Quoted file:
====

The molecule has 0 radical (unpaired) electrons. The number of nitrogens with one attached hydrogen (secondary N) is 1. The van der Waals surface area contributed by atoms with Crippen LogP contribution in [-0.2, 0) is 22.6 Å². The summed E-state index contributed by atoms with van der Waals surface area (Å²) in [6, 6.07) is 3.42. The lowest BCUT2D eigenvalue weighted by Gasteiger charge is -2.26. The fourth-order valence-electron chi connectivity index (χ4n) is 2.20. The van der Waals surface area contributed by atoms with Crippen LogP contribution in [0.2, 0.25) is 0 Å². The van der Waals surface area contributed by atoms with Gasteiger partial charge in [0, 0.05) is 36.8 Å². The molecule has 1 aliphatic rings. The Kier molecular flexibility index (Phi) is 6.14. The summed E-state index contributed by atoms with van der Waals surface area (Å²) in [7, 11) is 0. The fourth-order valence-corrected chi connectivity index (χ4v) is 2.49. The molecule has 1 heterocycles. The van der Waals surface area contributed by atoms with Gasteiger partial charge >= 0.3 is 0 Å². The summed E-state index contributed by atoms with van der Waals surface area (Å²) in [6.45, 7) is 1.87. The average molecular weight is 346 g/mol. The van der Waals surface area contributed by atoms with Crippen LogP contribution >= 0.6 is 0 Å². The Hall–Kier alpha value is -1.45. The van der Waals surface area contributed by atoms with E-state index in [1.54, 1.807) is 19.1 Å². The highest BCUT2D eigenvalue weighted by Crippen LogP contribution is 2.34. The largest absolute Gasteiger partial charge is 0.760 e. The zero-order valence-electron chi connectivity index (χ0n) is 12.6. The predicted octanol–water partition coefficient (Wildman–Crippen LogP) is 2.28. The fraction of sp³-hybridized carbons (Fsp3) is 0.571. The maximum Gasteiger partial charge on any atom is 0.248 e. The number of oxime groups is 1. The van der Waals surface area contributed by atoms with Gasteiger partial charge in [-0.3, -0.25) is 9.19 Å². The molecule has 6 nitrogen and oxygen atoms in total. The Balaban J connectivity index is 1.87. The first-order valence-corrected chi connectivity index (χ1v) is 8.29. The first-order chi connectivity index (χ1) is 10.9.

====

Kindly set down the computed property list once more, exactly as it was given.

The molecule has 0 radical (unpaired) electrons. The number of nitrogens with one attached hydrogen (secondary N) is 1. The van der Waals surface area contributed by atoms with Crippen LogP contribution in [-0.2, 0) is 22.6 Å². The summed E-state index contributed by atoms with van der Waals surface area (Å²) in [6, 6.07) is 3.42. The lowest BCUT2D eigenvalue weighted by Gasteiger charge is -2.26. The fourth-order valence-electron chi connectivity index (χ4n) is 2.20. The van der Waals surface area contributed by atoms with Crippen LogP contribution in [0.2, 0.25) is 0 Å². The van der Waals surface area contributed by atoms with Gasteiger partial charge in [0, 0.05) is 36.8 Å². The molecule has 1 aliphatic rings. The Kier molecular flexibility index (Phi) is 6.14. The summed E-state index contributed by atoms with van der Waals surface area (Å²) in [7, 11) is 0. The fourth-order valence-corrected chi connectivity index (χ4v) is 2.49. The molecule has 1 heterocycles. The van der Waals surface area contributed by atoms with Gasteiger partial charge >= 0.3 is 0 Å². The summed E-state index contributed by atoms with van der Waals surface area (Å²) in [6.45, 7) is 1.87. The average molecular weight is 346 g/mol. The van der Waals surface area contributed by atoms with Crippen LogP contribution >= 0.6 is 0 Å². The Hall–Kier alpha value is -1.45. The van der Waals surface area contributed by atoms with E-state index in [1.54, 1.807) is 19.1 Å². The highest BCUT2D eigenvalue weighted by Crippen LogP contribution is 2.34. The largest absolute Gasteiger partial charge is 0.760 e. The zero-order valence-electron chi connectivity index (χ0n) is 12.6. The predicted octanol–water partition coefficient (Wildman–Crippen LogP) is 2.28. The fraction of sp³-hybridized carbons (Fsp3) is 0.571. The maximum Gasteiger partial charge on any atom is 0.248 e. The number of oxime groups is 1. The van der Waals surface area contributed by atoms with Gasteiger partial charge in [-0.3, -0.25) is 9.19 Å². The molecule has 6 nitrogen and oxygen atoms in total. The Balaban J connectivity index is 1.87. The first-order valence-corrected chi connectivity index (χ1v) is 8.29. The first-order chi connectivity index (χ1) is 10.9.